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Principles for Christian Leaders

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    Danger of dictatorial control

    God has not given men power over the church or over individuals. He has not given them power to treat the subjects of His kingdom as their perverse tempers shall dictate. Christ will not sustain any man, whatever may be his office, who exalts himself as superior, when by his actions he makes himself in the sight of God, inferior. O, it is the saddest sight in the world to see men and women, who have not enough of the grace of God to control themselves, seeking to control others. The work of God must be done in gentleness and true courtesy. O, how much out of place are pride, selfishness, covetousness, and dishonesty. The Lord will punish those who lift themselves up in haughtiness and self-sufficiency, who refuse to show love and compassion for their brethren, or to encourage them in any way. These self-sufficient ones are the cause of the dearth in the church of the prosperity and success given by the Holy Spirit.—MS 16, 1900 (February 20)PCL 277.3

    General Conference president to set example—You [G. I. Butler] refer to your office as President of the General Conference, as if this justifies your course of action, which you deemed wholly right, but which, from the light the Lord has been pleased to give me, I deem to be wrong in some respects. The very fact that you are standing in a position of responsibility I urge upon you as the reason why you should show a forbearing, courteous, Christlike spirit at all times and under all circumstances. Your brethren in the ministry, who respect you and your office, will be very apt to follow your example in the treatment of such cases. You are to be an example to your brethren, worthy of imitation. Your words, your spirit, your deportment, even the manner in which you treat your brethren, are sowing seeds for good or evil. It is both your privilege and duty, especially in your position of trust, to be like-minded with God, then you will be strong in His strength and meek and humble as a little child.PCL 278.1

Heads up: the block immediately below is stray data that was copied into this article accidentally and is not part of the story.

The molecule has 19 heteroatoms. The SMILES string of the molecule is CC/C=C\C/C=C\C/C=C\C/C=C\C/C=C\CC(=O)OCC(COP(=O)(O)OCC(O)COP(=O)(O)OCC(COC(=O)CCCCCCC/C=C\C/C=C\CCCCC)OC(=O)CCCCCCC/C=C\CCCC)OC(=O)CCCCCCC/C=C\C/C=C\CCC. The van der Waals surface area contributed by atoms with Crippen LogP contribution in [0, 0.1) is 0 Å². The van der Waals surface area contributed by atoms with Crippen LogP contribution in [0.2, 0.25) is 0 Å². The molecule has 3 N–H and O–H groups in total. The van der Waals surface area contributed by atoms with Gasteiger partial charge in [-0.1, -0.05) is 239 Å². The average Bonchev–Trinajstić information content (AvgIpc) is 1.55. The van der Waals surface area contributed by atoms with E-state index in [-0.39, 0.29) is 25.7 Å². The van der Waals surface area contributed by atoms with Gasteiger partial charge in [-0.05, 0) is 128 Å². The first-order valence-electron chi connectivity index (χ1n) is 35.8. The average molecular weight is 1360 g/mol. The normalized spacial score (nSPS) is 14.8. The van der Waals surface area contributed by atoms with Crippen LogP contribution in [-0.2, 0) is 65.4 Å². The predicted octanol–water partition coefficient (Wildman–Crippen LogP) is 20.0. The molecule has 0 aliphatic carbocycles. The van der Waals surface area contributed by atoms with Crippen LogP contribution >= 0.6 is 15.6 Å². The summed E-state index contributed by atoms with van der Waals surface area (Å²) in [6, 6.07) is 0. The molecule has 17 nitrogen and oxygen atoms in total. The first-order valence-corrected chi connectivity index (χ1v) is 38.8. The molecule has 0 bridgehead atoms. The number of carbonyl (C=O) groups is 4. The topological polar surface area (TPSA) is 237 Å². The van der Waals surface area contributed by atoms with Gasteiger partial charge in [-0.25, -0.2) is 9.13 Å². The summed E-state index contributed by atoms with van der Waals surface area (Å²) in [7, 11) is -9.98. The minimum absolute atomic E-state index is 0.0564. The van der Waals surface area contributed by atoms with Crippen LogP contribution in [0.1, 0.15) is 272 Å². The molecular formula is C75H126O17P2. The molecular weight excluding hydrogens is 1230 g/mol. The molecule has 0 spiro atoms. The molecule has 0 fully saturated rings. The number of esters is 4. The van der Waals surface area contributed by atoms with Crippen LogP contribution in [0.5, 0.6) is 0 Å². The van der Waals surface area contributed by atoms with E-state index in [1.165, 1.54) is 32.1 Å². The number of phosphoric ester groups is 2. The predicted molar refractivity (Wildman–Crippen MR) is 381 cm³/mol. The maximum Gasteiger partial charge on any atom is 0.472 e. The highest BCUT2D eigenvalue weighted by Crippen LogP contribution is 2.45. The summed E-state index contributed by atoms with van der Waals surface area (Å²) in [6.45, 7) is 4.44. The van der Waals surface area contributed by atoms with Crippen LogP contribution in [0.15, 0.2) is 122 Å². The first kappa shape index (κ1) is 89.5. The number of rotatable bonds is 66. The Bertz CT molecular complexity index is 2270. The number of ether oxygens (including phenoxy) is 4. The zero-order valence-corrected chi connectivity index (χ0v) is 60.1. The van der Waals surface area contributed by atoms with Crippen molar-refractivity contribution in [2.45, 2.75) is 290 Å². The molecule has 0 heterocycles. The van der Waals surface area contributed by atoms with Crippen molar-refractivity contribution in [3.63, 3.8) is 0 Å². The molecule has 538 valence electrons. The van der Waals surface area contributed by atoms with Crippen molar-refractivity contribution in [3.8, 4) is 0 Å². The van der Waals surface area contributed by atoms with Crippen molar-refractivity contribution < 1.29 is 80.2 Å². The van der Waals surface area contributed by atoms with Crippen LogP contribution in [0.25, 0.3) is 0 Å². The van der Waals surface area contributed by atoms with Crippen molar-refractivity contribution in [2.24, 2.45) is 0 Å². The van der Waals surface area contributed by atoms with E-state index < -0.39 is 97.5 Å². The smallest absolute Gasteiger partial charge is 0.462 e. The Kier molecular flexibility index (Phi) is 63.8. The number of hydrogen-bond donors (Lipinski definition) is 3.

Cling close to your Bible, for its sacred truths can purify, ennoble and sanctify the soul. You must hold the truth and teach it as it is in Jesus, else it is of no value to you. Before the light of God’s truth, let human opinions and ideas and human wisdom appear as they are in the sight of God, as foolishness. Let no man feel that his position as president either of the General Conference or of a state conference clothes him with a power over the consciences of others that is the least degree oppressive, for God will not sanction anything of this kind. He must respect the rights of all, and all the more because he is in a position where others will pattern after him. Your position binds you under the most sacred obligations to be very careful what kind of a spirit you entertain towards your brethren. They are acting a part in God’s cause as well as yourself. Will not God teach them and guide them as well as yourself? You are not even to allow yourself to think unkindly of them, much less to climb upon the judgment seat and censure or condemn your brethren, when you may be yourself, in many respects, more deserving of censure than they. Your work is bearing the inspection of God.—Letter 21, 1888 (October 14)PCL 278.2